I don't know what everyone would call real deal, but...
I bought one "scratch and dent" at the local Home Depot 8/4. Packing was beat up, but the cooker was intact without dents. $90. It was an intruiging design, and looked simple enough that even my non-cooking fiancee could manage it.
It is not a true smoker. It's an enclosed convection deal. You can put in wood chips to provide flavor. You can also put beer or other liquids in the drip pan. If anything, it is something like crossing a crockpot/dutch oven with a BBQ.
If you want a smokey flavor, use wood that is already very dry (I mean very, very dry. The kind you could set on fire with your reading glasses). Or, what I did was I added liquid smoke to the drip pan along with Yuengling lager.
The Good: It does cook fast. I've only done chicken and pork in it so far (I found this board looking for ideas for a BBQ this weekend.) I made 10 pork chops, with a mango chutney rub, on Saturday. From the start to finish, including the time to light the charcoal and place the meat on grates, it was 35 minutes. They came out perfect, moist and tender, and according to my handy thermometer, they were a parasite killing 175 degrees.
Unlike the impression of a few comments above, the charcoal is never in contact with the food, nor is the smoke from the coals. It is completely enclosed. This also means it is not a good tool for folks that like to play with their meat (yes, yes, I said it) while it cooks. As soon as you remove the lid (nearly the whole top half) the heat escapes, and you'll need to add more time to the process, and maybe add in more liquid to cover the vapor you just lost. If you use a dutch oven or crock pot often, this is a concept you've mastered.
Back to the charcoal: I think the maker recomends instant light because it lights quick and easy. I had to buy some, since I never cook with the stuff at home (don't need that stuff in my ribs, thank you). Since it never gets near the food, I can see why they recomend using it.
The Bad: Not a real smoker. If you are from the soak the wood school of cooking (like planking trout), you will get little if any flavor out of the wood. As I said above, liquid smoke works rather well.
It is also not very good for small jobs. You need to use a whole bag of charcoal to use this thing (the ones in the grocery, not the big ones from the hardware store). So if you are cooking for 2, you are wasting alot of coals.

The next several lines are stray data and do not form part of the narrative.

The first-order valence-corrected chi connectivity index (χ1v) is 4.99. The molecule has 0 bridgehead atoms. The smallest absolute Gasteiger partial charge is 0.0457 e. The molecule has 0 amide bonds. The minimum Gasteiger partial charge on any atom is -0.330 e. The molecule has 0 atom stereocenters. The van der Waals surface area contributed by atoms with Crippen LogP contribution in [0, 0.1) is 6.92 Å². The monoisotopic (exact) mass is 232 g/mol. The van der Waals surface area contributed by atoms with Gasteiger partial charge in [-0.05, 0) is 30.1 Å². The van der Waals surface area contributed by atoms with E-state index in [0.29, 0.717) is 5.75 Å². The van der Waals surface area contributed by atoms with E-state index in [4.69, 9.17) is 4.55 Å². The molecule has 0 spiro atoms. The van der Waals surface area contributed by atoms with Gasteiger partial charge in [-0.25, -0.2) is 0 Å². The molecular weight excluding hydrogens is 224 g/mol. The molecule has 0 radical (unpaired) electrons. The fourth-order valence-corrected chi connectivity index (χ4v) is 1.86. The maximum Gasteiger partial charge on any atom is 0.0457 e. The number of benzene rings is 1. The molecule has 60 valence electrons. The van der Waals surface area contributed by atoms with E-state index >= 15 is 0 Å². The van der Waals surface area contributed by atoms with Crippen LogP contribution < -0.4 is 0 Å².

Also not great for really big jobs. Not a comercial unit.
The Ugly: Not much to complain about here. Looks nice, cleans up easy (all the parts are stainless steel and can be put in a washer).
A bit pricey, unless you find it on sale (look for the fall sales at your local big box store).
All in all, I like the unit. Simple to use, has given me good results. Looking forward to trying a turkey in it when the heat drops down (so I can sit out side with it for 2 hours and not drip with sweat).
Now, for those that want to cry shill. Sorry, no. Just a guy that has a bit of a gadget fetish and a love of cooking. If I want a big batch of smokey goodness, I'll fire up the 50 gallon beast and work it all day. If I am having an impromptu party or going to someone's house to help the party, I'll pull the Orion off the shelf. Until I find a another shiny new toy, I suppose.
Originally posted by Larry - RibRater - Jay
If you go to google and type in orion cooker or orion cooker recipes this thread is second only to the orion cooker site (ahh the power of roadfood.com). all the 1 time posters in this thread APPEAR to at least be from the areas they say they are from.
could it be that this thing is the real deal and all these folks are real AND sincere? that we're all just jaded from to many ronco commercials?